YOSEMITE – An imaginative line-up of brand-new family-friendly theater performances and art workshops unveiled today by Yosemite Conservancy will entertain, inspire and educate visitors about Yosemite National Park’s incomparable scenery, wildlife and people.
“Theater and art programs make any visit to the park even more memorable for visitors of all ages,” said Yosemite Conservancy President Frank Dean.
“The proceeds for these programs go toward important restoration and protection work in the park supported by the Conservancy.”
The Yosemite Theater features nightly performances, films and talks that reveal Yosemite’s history and little-known stories. Visitors will enjoy new shows with sing-alongs about the park and performances about the characters who have helped shape the nation’s natural lands, along with popular favorites about seeing Yosemite through a climber’s eyes, the park’s natural phenomena and, ranger search and rescue operations.
One of several programs to premiere this year is “Creative Fusion: Exploring the Nature of the Sierra Nevada” in which Ranger Erik Westerlund uses the whimsical art of renowned minimalist artist Charley Harper, music, games and storytelling to take the audience for an armchair nature walk. Another new program is “Yosemite by Song and Story,” a toe-tapping evening of storytelling, music and singing with Gail Dreifus about nature and ecology involving the whole audience. In “Ask John Muir,” every show is new as actor Lee Stetson embodies the father of our national parks, John Muir, in a Q-and-A format with the audience.
Yosemite Art Center programs in the Valley give visitors a chance to paint Half Dome, capture wildflowers on paper, or learn a new, artistic way of looking at Yosemite’s wonders. Artists of all levels and ages create permanent mementos of fun-filled days in the park with help from acclaimed artists.
For the first time, the Yosemite Art Center will offer a workshop called “Bits and Pieces” with artist Laura Morales showing visitors of all ages how to create mosaics with materials ranging from the traditional to the recycled. A new workshop by artist Bill Bartelt teaches painters of all skill levels basic watercolor techniques and how to use these techniques to depict scenes achieving a “sepia” effect, similar to early photographic studies of the Valley, in “Capturing the Splendor of Yosemite in Sepia.”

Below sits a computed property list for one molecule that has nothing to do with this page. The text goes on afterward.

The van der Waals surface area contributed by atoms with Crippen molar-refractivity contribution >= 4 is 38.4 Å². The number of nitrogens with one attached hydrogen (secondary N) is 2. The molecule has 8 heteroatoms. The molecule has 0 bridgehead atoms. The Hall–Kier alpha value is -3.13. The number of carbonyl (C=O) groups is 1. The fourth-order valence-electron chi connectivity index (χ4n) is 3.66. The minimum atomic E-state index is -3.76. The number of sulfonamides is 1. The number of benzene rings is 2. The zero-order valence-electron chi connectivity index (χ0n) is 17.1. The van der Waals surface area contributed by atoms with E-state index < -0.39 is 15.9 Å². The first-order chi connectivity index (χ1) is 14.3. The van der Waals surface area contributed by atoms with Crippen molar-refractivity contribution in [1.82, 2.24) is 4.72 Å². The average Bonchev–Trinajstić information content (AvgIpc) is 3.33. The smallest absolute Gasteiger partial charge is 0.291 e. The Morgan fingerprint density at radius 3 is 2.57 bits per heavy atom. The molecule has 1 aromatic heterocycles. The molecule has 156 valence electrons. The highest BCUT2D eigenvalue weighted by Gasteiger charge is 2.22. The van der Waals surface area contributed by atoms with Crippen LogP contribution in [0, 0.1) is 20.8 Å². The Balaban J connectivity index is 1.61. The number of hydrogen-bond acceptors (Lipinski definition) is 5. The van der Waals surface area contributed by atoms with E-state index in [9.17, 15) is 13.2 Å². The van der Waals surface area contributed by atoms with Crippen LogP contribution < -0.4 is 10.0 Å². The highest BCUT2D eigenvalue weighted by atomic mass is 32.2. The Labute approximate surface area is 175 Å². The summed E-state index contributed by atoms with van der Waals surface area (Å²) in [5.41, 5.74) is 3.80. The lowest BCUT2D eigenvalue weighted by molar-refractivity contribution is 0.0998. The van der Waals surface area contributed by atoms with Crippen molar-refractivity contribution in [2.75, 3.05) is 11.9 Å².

Visitors will learn to break conventional rules of watercolor through bold compositions, unusual perspectives and fascinating textures with artist Patricia Osborne in a fun day of sketching and using color for all skill levels in “Watercolor Fun and Loose.”
Art workshops run now through Oct. 31, and are held outdoors Monday through Saturday starting at 9:45 a.m. and ending at 2 p.m. at the Yosemite Art Center, located near the Village Store in Yosemite Valley. Registration is $10 per person. There is also a workshop for beginners on Sunday afternoon for $15. Advance sign-up is recommended by calling 209-372-1442 or by emailing firstname.lastname@example.org.
Also this season at Yosemite Theater, visitors can see the beauty of Yosemite in all four seasons in a stirring film narrated by world renowned rock climber Ron Kauk. Filmmaker Steve Bumgardner conveys untold stories about subjects in the making of the popular “Yosemite Nature Notes” series ranging from high-altitude plant species to stunning natural phenomena, such as Yosemite moonbows and frazil ice. The Yosemite Search and Rescue team will share thrilling stories and cautionary advice with photography from actual Yosemite rescue operations.
Yosemite Theater performances and programs are held seven nights a week at 7 p.m. at the Yosemite Theater behind the Valley Visitors Center. Tickets are $8 for adults, $4 for children under 13, and children under 4 are free. Tickets are available at Yosemite Conservancy Bookstores and at Tour & Activity Desks.
Through the support of donors, Yosemite Conservancy provides grants and support to Yosemite National Park to help preserve and protect Yosemite today and for future generations. Work funded by the Conservancy is visible throughout the park, in trail rehabilitation, wildlife protection and habitat restoration. The Conservancy is also dedicated to enhancing the visitor experience and providing a deeper connection to the park through outdoor programs, volunteering, wilderness services and its bookstores. Thanks to dedicated supporters, the Conservancy has provided more than $92 million in grants to Yosemite National Park. Learn more at yosemiteconservancy.org or call 1-800-469-7275.